Exelon joins Climate READi initiative as part of EPRI’s collective effort to analyze, prepare for climate resilience
In a world beset by the effects of climate change, the Electric Power Research Institute (EPRI) has created a three-year initiative designed to address energy system climate resilience and necessary updates – Climate READi – and as of this week, Exelon Corporation signed on.
Together, these organizations – along with 12 other energy companies, climate scientists, regulators, and various stakeholders – will seek to take, process, and apply climate data to the planning, design, and operation of energy systems. The resulting model is meant to help gather a collaboratively informed approach that can be consistently applied worldwide.
“Exelon’s utilities have a track record of exceptionally strong reliability, and our investments create a more resilient grid that is better prepared to handle the effects of climate change,” Calvin Butler, Exelon’s senior executive vice president and COO, said. “Climate READi will facilitate the collaboration and robust planning needed to address this challenge. We look forward to partnering with EPRI and others on this critical initiative.”
In this, Exelon will join Alliant Energy Corporation, Ameren Corporation, American Electric Power, Consolidated Edison Co. of New York, Exelon Corporation, National Grid PLC, New York Power Authority, Pacific Gas & Electric, Portland General Electric, Puget Sound Energy, Southern California Edison, Southern Company and WEC Energy Group. For Exelon, it also comes in addition to a recent dedication to the U.S. Department of Energy’s Better Climate Challenge and Path to Clean commitment, designed to reduce its operations-driven emissions by 50 percent by 2030, followed by fully net-zero operational emissions by 2050.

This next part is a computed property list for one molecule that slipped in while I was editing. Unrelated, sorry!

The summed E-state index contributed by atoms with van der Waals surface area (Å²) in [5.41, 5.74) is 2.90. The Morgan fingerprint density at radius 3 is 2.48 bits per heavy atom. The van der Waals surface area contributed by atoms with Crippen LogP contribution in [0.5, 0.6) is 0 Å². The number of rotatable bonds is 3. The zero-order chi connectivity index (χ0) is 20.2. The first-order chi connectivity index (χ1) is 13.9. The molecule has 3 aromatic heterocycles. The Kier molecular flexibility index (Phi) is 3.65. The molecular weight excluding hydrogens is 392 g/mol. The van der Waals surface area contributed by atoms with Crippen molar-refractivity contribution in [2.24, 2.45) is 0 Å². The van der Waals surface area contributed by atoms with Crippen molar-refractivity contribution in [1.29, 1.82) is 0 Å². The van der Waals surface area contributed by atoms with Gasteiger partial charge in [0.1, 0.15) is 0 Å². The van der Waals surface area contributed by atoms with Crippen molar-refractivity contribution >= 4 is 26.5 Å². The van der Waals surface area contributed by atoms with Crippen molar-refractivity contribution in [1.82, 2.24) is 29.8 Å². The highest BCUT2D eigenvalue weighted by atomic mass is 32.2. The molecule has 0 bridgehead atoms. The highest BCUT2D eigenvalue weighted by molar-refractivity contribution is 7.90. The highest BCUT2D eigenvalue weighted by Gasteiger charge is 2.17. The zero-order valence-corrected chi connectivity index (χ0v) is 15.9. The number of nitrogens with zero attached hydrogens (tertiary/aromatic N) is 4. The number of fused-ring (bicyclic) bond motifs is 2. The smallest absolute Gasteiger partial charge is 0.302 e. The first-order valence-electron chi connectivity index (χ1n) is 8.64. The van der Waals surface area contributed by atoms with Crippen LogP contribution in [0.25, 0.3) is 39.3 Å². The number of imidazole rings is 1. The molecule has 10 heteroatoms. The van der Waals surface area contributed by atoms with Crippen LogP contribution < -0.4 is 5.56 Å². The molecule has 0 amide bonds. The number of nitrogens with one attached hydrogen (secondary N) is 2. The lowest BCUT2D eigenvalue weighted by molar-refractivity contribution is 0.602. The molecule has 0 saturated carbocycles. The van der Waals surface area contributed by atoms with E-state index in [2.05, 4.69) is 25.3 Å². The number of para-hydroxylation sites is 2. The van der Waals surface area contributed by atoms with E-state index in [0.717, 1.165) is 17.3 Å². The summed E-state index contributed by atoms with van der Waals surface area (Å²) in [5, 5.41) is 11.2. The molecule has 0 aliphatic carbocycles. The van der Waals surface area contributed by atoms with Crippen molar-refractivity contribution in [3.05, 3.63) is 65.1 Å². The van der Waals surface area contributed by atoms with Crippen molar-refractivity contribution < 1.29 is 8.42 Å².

“As the world’s weather and climate are changing, so too must the energy sector’s approach to ensuring a more resilient power system,” EPRI President and CEO Arshad Mansoor said. “Proactively strengthening grid resilience against potential climate and weather impacts, now and in the future, will require unprecedented collaboration among the energy sector and its stakeholders.”